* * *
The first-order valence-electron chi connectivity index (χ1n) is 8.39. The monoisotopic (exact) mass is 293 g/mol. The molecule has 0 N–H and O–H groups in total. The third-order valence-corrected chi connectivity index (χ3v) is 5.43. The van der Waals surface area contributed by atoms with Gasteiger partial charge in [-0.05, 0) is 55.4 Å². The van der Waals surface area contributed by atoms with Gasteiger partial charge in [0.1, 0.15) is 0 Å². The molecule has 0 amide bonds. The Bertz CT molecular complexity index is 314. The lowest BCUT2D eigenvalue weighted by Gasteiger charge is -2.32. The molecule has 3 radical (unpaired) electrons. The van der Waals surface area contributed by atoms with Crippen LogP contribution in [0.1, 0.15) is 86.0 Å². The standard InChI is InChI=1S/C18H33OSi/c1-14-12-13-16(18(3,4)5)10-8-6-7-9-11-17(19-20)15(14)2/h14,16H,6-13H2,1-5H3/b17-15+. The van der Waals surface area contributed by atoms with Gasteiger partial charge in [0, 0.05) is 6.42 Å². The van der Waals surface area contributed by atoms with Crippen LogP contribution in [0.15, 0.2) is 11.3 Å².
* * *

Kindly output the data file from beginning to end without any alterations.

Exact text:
The first-order valence-electron chi connectivity index (χ1n) is 8.39. The monoisotopic (exact) mass is 293 g/mol. The molecule has 0 N–H and O–H groups in total. The third-order valence-corrected chi connectivity index (χ3v) is 5.43. The van der Waals surface area contributed by atoms with Gasteiger partial charge in [-0.05, 0) is 55.4 Å². The van der Waals surface area contributed by atoms with Gasteiger partial charge in [0.1, 0.15) is 0 Å². The molecule has 0 amide bonds. The Bertz CT molecular complexity index is 314. The lowest BCUT2D eigenvalue weighted by Gasteiger charge is -2.32. The molecule has 3 radical (unpaired) electrons. The van der Waals surface area contributed by atoms with Crippen LogP contribution in [0.1, 0.15) is 86.0 Å². The standard InChI is InChI=1S/C18H33OSi/c1-14-12-13-16(18(3,4)5)10-8-6-7-9-11-17(19-20)15(14)2/h14,16H,6-13H2,1-5H3/b17-15+. The van der Waals surface area contributed by atoms with Gasteiger partial charge in [0, 0.05) is 6.42 Å². The van der Waals surface area contributed by atoms with Crippen LogP contribution in [0.15, 0.2) is 11.3 Å².